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Recovery, Recycle And Reuse Of Industrial Wastes

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RECOVERY, RECYCLE
AND REUSE OF
INDUSTRIAL WASTES
By Kenneth E. Noll, Ph.D., Charles N. Haas, Ph.D.,
Carol Schmidt, Prasad Kodukula
Pritzker Department of Environmental Engineering
Illinois Institute of Technology
Chicago, Illinois
INDUSTRIAL WASTE
MANAGEMENT SERIES
James W. Patterson, Executive Editor
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PREFACE
This volume, Recovery Recycle and Reuse of
Industrial Waste, is directed to an audience
including industrial and environmental engineers,
and managers. It is designed to explain the under-
lying concepts, advantages and, in certain instan-
ces, disadvantages of recovery, recycle and reuse;
to provide examples of existing applications of
recovery technologies; and to identify and evaluate
applications of a broad spectrum of existing and
potential recovery technologies. Of particular
value for the technologist is the organizational
format of the technologies discussed, as well as
the information on potential applications and,
where they exist, current technical limitations on
those applications. Managers will benefit from the
non-technical overviews provided, plus the discus-
sions of economic implications of recovery, recycle
and reuse.
Review of this work by the USEPA does not
necessarily indicate approval of its content.
Special appreciation is expressed to Mr. William A.
Cawley, Deputy Director, USEPA Industrial Environ-
mental Research Laboratory, and Chairman of the
IWERC Policy Board.
James W. Patterson, Ph.D.
Series Executive Editor and
Director of
The Industrial Waste Elimination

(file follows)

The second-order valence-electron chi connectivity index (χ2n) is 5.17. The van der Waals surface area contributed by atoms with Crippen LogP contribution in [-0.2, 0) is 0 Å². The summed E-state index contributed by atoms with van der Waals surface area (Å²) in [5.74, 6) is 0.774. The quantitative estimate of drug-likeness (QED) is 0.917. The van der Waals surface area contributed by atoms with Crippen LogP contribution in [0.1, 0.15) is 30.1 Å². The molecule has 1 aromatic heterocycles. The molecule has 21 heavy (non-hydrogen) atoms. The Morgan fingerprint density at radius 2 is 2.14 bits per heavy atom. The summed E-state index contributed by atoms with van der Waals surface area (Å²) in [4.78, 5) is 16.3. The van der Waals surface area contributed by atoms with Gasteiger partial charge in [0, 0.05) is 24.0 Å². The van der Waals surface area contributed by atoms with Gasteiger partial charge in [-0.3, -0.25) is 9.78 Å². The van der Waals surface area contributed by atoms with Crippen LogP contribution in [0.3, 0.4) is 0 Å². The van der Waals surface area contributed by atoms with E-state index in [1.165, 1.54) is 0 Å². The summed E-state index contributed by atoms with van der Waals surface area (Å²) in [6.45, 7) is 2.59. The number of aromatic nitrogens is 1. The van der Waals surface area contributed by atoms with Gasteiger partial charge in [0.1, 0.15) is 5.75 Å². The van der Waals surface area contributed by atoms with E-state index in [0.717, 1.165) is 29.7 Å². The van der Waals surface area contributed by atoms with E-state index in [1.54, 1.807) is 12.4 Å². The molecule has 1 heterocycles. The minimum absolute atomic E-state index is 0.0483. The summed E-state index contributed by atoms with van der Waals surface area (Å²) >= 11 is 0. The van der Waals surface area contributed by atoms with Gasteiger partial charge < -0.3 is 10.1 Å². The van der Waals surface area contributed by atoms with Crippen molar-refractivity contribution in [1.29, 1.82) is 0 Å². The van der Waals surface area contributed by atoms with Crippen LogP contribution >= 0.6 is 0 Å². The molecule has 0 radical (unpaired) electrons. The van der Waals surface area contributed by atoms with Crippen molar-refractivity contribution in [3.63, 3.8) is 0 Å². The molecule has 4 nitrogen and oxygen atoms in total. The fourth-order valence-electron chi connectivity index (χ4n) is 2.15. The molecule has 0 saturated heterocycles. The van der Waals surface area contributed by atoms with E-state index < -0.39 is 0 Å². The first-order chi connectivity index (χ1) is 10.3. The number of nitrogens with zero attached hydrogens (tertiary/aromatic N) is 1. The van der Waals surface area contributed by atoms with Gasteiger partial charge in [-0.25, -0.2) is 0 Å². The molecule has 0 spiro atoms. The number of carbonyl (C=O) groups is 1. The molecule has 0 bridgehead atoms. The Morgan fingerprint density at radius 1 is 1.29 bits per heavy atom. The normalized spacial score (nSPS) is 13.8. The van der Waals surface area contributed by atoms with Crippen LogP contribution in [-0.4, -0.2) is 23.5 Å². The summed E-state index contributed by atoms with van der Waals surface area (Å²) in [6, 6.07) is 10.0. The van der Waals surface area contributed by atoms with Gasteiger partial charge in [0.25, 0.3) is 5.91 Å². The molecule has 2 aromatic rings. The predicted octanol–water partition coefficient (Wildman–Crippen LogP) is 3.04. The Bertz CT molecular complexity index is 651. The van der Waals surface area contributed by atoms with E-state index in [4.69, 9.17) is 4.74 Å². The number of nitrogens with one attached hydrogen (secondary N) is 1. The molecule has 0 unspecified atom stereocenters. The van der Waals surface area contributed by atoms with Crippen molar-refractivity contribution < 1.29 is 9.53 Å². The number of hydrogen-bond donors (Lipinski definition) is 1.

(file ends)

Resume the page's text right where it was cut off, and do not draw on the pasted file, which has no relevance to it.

Research Center
iii
SERIES PREFACE
The philosophy of industrial waste management
has changed rapidly in recent years, due to regula-
tory and economic incentives resulting from in-
creasing restrictions on air, water and hazardous
wastes pollution, and from escalating costs of
pollution abatement. Traditional methods of indus-
trial pollution control often ignore alternative
management strategies with significant economic and
environmental benefits. Specifically, opportuni-
ties for source reduction, by-product recovery, and
recycle and recovery for reuse have historically
received scant attention. Today, industry is in-
creasingly considering such alternative approaches,
and finding many opportunities for their cost ef-
fective implementation.
The Industrial Waste Elimination Research
Center (IWERC) is a consortium of Illinois
Institute of Technology and the University of Notre
Dame, established under the auspices of the U.S.
Environmental Protection Agency (USEPA), Office of
Exploratory Research. It operates under the super-
vision of a Policy Board, and with advice from its
Scientific Advisory Committee and Industry Advisory
Council. IWERC has the mission to identify manage-
ment strategies, and to perform technology evalua-
tion, research, and development on innovative al-